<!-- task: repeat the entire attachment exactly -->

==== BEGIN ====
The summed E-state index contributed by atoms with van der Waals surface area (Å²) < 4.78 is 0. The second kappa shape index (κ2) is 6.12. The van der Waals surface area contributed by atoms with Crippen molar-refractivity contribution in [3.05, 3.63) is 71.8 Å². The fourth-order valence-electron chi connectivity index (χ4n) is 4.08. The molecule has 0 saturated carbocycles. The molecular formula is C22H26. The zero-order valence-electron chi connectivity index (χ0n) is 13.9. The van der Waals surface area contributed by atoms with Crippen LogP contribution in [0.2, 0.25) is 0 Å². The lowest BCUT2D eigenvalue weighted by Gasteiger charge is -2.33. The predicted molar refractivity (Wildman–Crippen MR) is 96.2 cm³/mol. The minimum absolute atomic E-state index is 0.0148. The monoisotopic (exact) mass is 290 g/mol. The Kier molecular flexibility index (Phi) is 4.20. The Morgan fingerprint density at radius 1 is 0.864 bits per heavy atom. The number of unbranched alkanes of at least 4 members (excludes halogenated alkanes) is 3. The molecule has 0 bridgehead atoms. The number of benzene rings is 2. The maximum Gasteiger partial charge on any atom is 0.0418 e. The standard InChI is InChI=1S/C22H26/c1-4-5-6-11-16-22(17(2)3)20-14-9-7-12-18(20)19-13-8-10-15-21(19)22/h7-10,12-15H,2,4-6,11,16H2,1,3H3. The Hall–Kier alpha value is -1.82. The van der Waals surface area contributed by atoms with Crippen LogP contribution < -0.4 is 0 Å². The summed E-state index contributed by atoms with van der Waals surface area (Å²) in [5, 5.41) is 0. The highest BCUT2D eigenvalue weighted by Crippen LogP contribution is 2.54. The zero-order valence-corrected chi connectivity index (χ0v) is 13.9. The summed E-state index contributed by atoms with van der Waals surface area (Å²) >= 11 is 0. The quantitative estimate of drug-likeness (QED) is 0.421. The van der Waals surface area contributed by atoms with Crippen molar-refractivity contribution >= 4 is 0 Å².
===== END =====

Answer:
The summed E-state index contributed by atoms with van der Waals surface area (Å²) < 4.78 is 0. The second kappa shape index (κ2) is 6.12. The van der Waals surface area contributed by atoms with Crippen molar-refractivity contribution in [3.05, 3.63) is 71.8 Å². The fourth-order valence-electron chi connectivity index (χ4n) is 4.08. The molecule has 0 saturated carbocycles. The molecular formula is C22H26. The zero-order valence-electron chi connectivity index (χ0n) is 13.9. The van der Waals surface area contributed by atoms with Crippen LogP contribution in [0.2, 0.25) is 0 Å². The lowest BCUT2D eigenvalue weighted by Gasteiger charge is -2.33. The predicted molar refractivity (Wildman–Crippen MR) is 96.2 cm³/mol. The minimum absolute atomic E-state index is 0.0148. The monoisotopic (exact) mass is 290 g/mol. The Kier molecular flexibility index (Phi) is 4.20. The Morgan fingerprint density at radius 1 is 0.864 bits per heavy atom. The number of unbranched alkanes of at least 4 members (excludes halogenated alkanes) is 3. The molecule has 0 bridgehead atoms. The number of benzene rings is 2. The maximum Gasteiger partial charge on any atom is 0.0418 e. The standard InChI is InChI=1S/C22H26/c1-4-5-6-11-16-22(17(2)3)20-14-9-7-12-18(20)19-13-8-10-15-21(19)22/h7-10,12-15H,2,4-6,11,16H2,1,3H3. The Hall–Kier alpha value is -1.82. The van der Waals surface area contributed by atoms with Crippen LogP contribution < -0.4 is 0 Å². The summed E-state index contributed by atoms with van der Waals surface area (Å²) in [5, 5.41) is 0. The highest BCUT2D eigenvalue weighted by Crippen LogP contribution is 2.54. The zero-order valence-corrected chi connectivity index (χ0v) is 13.9. The summed E-state index contributed by atoms with van der Waals surface area (Å²) >= 11 is 0. The quantitative estimate of drug-likeness (QED) is 0.421. The van der Waals surface area contributed by atoms with Crippen molar-refractivity contribution >= 4 is 0 Å².